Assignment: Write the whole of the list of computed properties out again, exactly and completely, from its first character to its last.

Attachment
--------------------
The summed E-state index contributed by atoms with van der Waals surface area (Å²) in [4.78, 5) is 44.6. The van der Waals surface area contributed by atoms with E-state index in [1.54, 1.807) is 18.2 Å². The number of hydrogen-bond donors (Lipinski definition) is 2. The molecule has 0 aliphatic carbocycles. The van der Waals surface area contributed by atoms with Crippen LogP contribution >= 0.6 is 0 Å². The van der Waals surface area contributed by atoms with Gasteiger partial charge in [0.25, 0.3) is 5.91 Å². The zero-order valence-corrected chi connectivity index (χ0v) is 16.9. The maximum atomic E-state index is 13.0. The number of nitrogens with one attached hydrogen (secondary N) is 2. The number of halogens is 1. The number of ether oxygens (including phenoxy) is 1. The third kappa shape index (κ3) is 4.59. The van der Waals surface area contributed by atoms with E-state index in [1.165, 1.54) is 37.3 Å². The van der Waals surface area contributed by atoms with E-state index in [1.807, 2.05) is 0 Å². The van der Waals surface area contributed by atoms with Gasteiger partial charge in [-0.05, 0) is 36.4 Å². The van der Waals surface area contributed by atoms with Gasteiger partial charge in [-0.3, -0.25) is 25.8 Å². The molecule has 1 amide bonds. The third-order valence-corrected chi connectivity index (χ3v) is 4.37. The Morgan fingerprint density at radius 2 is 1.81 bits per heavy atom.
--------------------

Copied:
The summed E-state index contributed by atoms with van der Waals surface area (Å²) in [4.78, 5) is 44.6. The van der Waals surface area contributed by atoms with E-state index in [1.54, 1.807) is 18.2 Å². The number of hydrogen-bond donors (Lipinski definition) is 2. The molecule has 0 aliphatic carbocycles. The van der Waals surface area contributed by atoms with Crippen LogP contribution >= 0.6 is 0 Å². The van der Waals surface area contributed by atoms with Gasteiger partial charge in [0.25, 0.3) is 5.91 Å². The zero-order valence-corrected chi connectivity index (χ0v) is 16.9. The maximum atomic E-state index is 13.0. The number of nitrogens with one attached hydrogen (secondary N) is 2. The number of halogens is 1. The number of ether oxygens (including phenoxy) is 1. The third kappa shape index (κ3) is 4.59. The van der Waals surface area contributed by atoms with E-state index in [1.165, 1.54) is 37.3 Å². The van der Waals surface area contributed by atoms with E-state index in [1.807, 2.05) is 0 Å². The van der Waals surface area contributed by atoms with Gasteiger partial charge in [-0.05, 0) is 36.4 Å². The van der Waals surface area contributed by atoms with Gasteiger partial charge in [-0.3, -0.25) is 25.8 Å². The molecule has 1 amide bonds. The third-order valence-corrected chi connectivity index (χ3v) is 4.37. The Morgan fingerprint density at radius 2 is 1.81 bits per heavy atom.